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Zulu Winter Language Review

Album. Released 2012.  

BBC Review

This debut might lack a definite individuality, but it’s promising stuff nonetheless.

Ian Wade 2012

Zulu Winter have a rum old history, with two of them doing time in a tribute band called The Next Pistols (oh dear). After banging around together since they were 15, they eventually coalesced in London, formed into a band-shaped proposition last year and signed to the legendary Fierce Panda label for a few singles – which, as all indie scholars know, didn’t harm Coldplay, Ash or Supergrass.

They subsequently caused a signing frenzy after playing with the likes of The Horrors and Friendly Fires; more recently they tasted the larger domes with Keane. Now, armed with a host of music press accolades tipping them as the next big thing, it seems like nothing’s going to stop their trajectory.

They certainly talk a refreshingly good talk, dropping references to T.S. Eliot’s The Waste Land and Moog pioneer Dick Hyman. Online, their blog discusses a new production of Mikhail Bulgakov’s The Master and Margarita, 19th century French literary journal La Revue Blanche and classic 70s British horror, The Shout. Basically, you know you’re not dealing with The Enemy.

Tracks like Silver Tongue find splashy dynamics swooping about in a style not too dissimilar to Coldplay. In fact, Will Daunt’s voice occasionally has the double-tracked nuances of Chris Martin on this set’s largest choruses. Let’s Move Back to Front brings to mind Geneva, and there are also hints of James and Keane beside several other acts that have done quite well in the recent past.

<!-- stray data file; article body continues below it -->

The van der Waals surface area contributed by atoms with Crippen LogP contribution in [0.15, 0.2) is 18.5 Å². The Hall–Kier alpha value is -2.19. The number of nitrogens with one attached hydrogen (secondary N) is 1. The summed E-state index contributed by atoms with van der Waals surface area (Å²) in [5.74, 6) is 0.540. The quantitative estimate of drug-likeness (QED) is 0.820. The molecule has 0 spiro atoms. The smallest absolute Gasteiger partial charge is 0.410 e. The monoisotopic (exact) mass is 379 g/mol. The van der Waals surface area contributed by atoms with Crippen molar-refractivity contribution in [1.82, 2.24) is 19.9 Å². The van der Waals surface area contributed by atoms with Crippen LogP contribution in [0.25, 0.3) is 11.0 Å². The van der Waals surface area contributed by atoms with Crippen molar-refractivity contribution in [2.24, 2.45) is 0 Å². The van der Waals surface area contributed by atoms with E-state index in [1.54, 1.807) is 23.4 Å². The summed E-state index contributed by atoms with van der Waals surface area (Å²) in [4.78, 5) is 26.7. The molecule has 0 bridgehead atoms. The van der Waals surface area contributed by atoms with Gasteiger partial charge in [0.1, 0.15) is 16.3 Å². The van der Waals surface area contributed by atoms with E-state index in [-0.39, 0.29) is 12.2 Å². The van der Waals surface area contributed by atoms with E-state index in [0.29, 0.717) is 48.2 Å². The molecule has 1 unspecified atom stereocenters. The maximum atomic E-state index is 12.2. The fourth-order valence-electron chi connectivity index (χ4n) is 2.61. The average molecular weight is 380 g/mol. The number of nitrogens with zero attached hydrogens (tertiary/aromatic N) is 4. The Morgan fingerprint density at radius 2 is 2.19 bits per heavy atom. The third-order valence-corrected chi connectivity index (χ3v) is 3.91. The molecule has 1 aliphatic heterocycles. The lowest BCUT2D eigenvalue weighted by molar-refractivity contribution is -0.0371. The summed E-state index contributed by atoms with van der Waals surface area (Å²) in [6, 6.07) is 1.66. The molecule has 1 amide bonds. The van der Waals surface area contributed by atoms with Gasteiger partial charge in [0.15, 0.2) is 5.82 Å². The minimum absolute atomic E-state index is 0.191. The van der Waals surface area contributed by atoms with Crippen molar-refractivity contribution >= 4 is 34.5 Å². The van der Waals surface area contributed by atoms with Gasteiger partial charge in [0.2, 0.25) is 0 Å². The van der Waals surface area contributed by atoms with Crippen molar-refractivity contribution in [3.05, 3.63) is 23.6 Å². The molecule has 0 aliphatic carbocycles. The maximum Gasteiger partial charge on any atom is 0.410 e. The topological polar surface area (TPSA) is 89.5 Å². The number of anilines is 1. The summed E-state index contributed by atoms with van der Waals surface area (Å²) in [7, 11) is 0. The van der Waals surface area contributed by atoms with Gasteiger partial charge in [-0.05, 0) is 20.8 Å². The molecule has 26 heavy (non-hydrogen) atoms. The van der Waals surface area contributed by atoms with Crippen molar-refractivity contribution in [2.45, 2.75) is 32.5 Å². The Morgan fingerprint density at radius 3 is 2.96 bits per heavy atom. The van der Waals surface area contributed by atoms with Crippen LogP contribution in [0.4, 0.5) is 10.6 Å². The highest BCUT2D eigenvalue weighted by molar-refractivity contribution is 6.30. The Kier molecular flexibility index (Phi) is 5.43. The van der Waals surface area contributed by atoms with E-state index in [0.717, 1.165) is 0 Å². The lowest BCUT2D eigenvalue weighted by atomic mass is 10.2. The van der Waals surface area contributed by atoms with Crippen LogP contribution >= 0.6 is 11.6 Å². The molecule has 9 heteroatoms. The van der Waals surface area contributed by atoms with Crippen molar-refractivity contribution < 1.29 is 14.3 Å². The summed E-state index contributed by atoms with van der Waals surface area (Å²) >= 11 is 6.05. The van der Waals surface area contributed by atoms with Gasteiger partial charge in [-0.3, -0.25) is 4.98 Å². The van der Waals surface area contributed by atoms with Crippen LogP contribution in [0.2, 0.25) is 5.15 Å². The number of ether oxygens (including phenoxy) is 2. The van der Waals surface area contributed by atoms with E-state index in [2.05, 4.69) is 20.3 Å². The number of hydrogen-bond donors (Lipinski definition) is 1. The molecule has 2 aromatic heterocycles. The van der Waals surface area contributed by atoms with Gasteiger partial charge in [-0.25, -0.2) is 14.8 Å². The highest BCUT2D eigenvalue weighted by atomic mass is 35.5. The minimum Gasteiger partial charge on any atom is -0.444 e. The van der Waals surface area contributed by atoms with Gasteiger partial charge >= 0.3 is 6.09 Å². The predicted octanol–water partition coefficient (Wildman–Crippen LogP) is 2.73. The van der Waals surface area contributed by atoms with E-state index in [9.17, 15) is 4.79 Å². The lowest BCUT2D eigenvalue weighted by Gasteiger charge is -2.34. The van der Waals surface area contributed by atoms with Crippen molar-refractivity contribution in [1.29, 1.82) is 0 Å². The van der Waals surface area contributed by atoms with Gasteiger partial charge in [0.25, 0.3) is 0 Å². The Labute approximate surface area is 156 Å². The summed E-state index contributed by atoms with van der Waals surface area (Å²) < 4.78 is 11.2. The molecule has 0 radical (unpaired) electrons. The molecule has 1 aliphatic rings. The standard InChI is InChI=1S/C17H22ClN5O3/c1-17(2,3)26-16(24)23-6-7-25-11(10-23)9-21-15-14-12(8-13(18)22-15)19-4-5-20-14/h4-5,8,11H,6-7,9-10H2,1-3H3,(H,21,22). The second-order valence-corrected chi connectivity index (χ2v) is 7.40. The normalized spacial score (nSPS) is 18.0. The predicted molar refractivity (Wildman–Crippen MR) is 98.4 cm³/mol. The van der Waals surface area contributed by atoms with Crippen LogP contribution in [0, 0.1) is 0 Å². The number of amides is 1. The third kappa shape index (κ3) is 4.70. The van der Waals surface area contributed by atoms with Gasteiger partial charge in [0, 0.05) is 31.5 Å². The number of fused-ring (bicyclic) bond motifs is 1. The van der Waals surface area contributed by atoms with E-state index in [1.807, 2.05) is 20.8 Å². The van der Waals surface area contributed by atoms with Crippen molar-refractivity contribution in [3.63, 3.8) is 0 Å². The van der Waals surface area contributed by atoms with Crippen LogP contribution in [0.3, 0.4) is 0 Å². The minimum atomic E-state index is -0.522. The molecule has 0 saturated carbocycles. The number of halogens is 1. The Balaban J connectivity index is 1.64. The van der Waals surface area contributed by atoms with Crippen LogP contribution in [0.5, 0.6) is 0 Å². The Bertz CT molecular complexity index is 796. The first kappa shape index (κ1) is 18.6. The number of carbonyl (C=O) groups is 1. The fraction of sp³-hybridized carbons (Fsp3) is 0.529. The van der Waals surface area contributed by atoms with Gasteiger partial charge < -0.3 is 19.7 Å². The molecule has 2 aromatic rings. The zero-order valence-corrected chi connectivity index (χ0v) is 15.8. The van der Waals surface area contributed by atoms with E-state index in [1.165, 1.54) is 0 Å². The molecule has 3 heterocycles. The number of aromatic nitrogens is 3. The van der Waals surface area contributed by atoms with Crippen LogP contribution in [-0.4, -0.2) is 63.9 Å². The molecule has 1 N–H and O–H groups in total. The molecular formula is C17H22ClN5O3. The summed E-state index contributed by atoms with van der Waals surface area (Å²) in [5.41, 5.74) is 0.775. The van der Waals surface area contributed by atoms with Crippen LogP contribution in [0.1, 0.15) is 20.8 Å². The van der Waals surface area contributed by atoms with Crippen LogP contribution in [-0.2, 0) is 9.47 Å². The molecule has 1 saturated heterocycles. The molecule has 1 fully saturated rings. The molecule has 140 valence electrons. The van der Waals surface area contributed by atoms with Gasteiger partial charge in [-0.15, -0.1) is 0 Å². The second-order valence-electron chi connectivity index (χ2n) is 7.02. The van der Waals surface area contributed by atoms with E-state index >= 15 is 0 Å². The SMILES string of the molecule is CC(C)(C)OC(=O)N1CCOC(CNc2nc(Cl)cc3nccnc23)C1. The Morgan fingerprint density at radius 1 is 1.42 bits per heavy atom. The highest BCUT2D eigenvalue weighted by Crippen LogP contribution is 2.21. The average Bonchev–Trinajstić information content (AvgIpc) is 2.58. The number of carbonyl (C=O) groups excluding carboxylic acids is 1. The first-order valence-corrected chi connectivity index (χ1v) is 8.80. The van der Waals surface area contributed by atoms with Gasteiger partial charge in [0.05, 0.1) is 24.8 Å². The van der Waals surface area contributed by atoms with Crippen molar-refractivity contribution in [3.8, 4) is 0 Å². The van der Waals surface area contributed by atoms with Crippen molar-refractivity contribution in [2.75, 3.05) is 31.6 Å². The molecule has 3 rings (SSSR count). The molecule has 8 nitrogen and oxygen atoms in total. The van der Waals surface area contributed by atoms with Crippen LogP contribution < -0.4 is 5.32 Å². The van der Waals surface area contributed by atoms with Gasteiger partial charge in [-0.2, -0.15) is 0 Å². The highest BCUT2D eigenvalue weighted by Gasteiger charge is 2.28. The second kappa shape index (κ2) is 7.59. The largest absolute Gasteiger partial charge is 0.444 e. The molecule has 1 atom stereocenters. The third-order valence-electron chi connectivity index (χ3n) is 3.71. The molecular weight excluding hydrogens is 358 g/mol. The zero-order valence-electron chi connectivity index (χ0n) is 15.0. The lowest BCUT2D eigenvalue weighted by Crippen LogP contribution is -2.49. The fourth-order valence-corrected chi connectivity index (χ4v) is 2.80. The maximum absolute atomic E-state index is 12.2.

Zulu Winter’s problem – if it is such a thing – is that while they’re very good at what they do, they fall short of establishing a unique identity. Accomplished though this album is, it throws up perhaps too many parallels with preceding outfits – although, in its makers’ defence, the same can be said of many bands’ debuts. Given a chance to grow, they could outstrip the source material and create something truly magnificent.

That said, Language is a sturdy and well-produced collection which, given the right exposure, sounds like the sort of thing that could be very large indeed. You never know: by cribbing from identifiable influences, this five-piece might well be creating their own Zulu Nation.

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